Tuesday, October 27, 2009


Have you ever questioned who that well suited tall Caucasian [actually Israeli] gentleman with all the rappers was?

Well wonder no more, it's Lyor Cohen O.G. Def Jam A&R and  current North American Chairman and CEO of recorded Music for Warner Music Group [And Tory Burch's Boyfriend!].

I first read about him at the top of the month in the Sept/Oct Issue of the Source and, after skimming a few additional articles written about Lyor, his life mantra seems to be "I am happy" and "I have never worked a day in my whole life".  Now either he has some good meds or he's on to something.  Both could be true, but he definitely has some solid perspective to back up the latter scenario. Here are some of his life lessons he shared with Londell McMillan in this months The Source article titled Behind the Music.

"The Key is to find your calling and take the fundamental risk of being curious enough to not stop until you participate in that passion. Too many fall into the traditional pressures of family and friends and society."
"I never thought I was going to make a living doing what I was doing... So I look for someone who's in it [the music industry] because of the deep passion of doing good, someone who loves what they do and does it really well... the ability to challenge yourself both ways that makes one dangerous. So I look for someone who has the passion and curiosity to be able to cross over... What I mean is you're not stuck on stupid, or what people think you're supposed to do in this business. I like dreamers."
"In the '80s we were a fraternity of people that had a deep love affair for what we did and a great passion for what we did. How was it possible that we could be high, have no money, zero clout, no organizational skills and no experience and end up making such a living and building something?"
"We wanted everybody in the space [hip-hop] to do really well... What's changed now is the competition. People are in it for different reasons; they are into economic riches and fame and there's less of a fraternal order. There's no association of people wanting to see others do well in the space."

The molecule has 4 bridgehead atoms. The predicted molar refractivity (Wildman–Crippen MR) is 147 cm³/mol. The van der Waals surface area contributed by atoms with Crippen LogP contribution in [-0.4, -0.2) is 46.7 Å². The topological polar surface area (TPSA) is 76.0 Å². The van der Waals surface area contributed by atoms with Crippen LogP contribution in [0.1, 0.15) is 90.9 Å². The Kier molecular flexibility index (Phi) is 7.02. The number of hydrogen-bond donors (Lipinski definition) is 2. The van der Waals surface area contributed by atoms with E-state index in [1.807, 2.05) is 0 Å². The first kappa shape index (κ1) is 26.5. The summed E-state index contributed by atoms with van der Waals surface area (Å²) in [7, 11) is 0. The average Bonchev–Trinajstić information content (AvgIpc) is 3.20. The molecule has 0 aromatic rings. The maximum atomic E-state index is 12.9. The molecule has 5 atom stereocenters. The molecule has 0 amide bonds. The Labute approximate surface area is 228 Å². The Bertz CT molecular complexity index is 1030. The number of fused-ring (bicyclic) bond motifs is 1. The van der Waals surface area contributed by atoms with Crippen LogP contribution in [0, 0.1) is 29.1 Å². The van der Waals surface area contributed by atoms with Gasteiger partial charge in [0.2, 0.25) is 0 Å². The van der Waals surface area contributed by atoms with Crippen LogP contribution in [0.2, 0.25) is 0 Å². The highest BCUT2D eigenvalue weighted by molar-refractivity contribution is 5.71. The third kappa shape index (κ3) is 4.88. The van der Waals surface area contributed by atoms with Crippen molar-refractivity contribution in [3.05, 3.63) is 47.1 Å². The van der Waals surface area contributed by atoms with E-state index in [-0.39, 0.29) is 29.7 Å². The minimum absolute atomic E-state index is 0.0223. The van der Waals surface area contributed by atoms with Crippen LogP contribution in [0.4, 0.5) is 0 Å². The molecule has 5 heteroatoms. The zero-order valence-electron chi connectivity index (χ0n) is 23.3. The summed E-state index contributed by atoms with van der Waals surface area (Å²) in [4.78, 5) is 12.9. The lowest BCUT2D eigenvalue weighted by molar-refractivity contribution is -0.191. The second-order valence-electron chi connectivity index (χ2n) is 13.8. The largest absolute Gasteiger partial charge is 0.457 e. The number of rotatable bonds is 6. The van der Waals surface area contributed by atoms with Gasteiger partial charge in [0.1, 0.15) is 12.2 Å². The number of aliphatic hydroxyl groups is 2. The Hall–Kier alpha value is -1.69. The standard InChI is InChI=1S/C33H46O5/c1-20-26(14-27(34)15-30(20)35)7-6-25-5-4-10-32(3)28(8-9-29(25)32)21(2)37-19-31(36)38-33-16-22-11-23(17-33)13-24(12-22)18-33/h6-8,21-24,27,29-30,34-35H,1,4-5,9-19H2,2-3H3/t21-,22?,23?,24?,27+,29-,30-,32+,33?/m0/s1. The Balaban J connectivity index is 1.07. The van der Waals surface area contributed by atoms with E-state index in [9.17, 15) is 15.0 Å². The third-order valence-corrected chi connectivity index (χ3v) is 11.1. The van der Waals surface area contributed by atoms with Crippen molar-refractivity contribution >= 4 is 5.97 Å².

"... talent needs incubation. Talent needs to go on the road and understand why every time they played that record nobody cared, or why when they were in that groove everybody's eyes were wide open..."
"... The moment you have to manufacture a hit to survive, then you're in the wrong business... Typical contracts are three or five years for employees; a typical artist development period is five to seven years before it really bears fruit. That is something that I'm most proud of- the patience that our team has shown, a desire to do something great over the long term."
"I think the key core challenge is trying to realign the value of content versus the hardware industry- the digital aggregators realigning the value of the creative..."
"... in terms of my legacy, I would like my legacy to be one that stood for excellence in preserving the core value of finding exceptional artist, loving, nurturing and being a constant and reliable part of their lives."
"I don't tell people how to come everyday; I show them every day. I'm the first one in, the last one out."

I found Lyor's  patience and passion refreshing, especially for someone who has been in the same business for 25+ years. A lot of his points about nurturing product and not encouraging others in the same lane paralleled issues in the apparel industry.

I like dreamers too though and love is love love.

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